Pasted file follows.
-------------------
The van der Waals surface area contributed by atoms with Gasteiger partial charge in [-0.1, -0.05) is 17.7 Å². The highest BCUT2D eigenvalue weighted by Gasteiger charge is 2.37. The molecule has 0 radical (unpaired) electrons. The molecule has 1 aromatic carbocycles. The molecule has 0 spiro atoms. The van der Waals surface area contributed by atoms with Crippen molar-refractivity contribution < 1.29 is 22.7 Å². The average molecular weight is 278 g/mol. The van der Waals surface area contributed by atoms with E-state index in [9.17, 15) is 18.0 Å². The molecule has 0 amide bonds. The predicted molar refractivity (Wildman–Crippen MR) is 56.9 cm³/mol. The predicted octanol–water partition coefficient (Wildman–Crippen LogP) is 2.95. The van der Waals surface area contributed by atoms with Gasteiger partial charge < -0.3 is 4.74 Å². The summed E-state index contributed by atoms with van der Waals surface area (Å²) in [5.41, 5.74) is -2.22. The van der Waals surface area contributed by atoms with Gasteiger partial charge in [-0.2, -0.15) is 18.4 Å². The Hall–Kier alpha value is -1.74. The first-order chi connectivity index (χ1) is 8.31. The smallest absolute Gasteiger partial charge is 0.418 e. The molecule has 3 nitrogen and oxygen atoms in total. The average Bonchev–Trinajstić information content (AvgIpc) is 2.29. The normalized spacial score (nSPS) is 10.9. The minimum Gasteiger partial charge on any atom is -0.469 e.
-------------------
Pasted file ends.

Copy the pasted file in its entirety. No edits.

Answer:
The van der Waals surface area contributed by atoms with Gasteiger partial charge in [-0.1, -0.05) is 17.7 Å². The highest BCUT2D eigenvalue weighted by Gasteiger charge is 2.37. The molecule has 0 radical (unpaired) electrons. The molecule has 1 aromatic carbocycles. The molecule has 0 spiro atoms. The van der Waals surface area contributed by atoms with Crippen molar-refractivity contribution < 1.29 is 22.7 Å². The average molecular weight is 278 g/mol. The van der Waals surface area contributed by atoms with E-state index in [9.17, 15) is 18.0 Å². The molecule has 0 amide bonds. The predicted molar refractivity (Wildman–Crippen MR) is 56.9 cm³/mol. The predicted octanol–water partition coefficient (Wildman–Crippen LogP) is 2.95. The van der Waals surface area contributed by atoms with Gasteiger partial charge < -0.3 is 4.74 Å². The summed E-state index contributed by atoms with van der Waals surface area (Å²) in [5.41, 5.74) is -2.22. The van der Waals surface area contributed by atoms with Gasteiger partial charge in [-0.2, -0.15) is 18.4 Å². The Hall–Kier alpha value is -1.74. The first-order chi connectivity index (χ1) is 8.31. The smallest absolute Gasteiger partial charge is 0.418 e. The molecule has 3 nitrogen and oxygen atoms in total. The average Bonchev–Trinajstić information content (AvgIpc) is 2.29. The normalized spacial score (nSPS) is 10.9. The minimum Gasteiger partial charge on any atom is -0.469 e.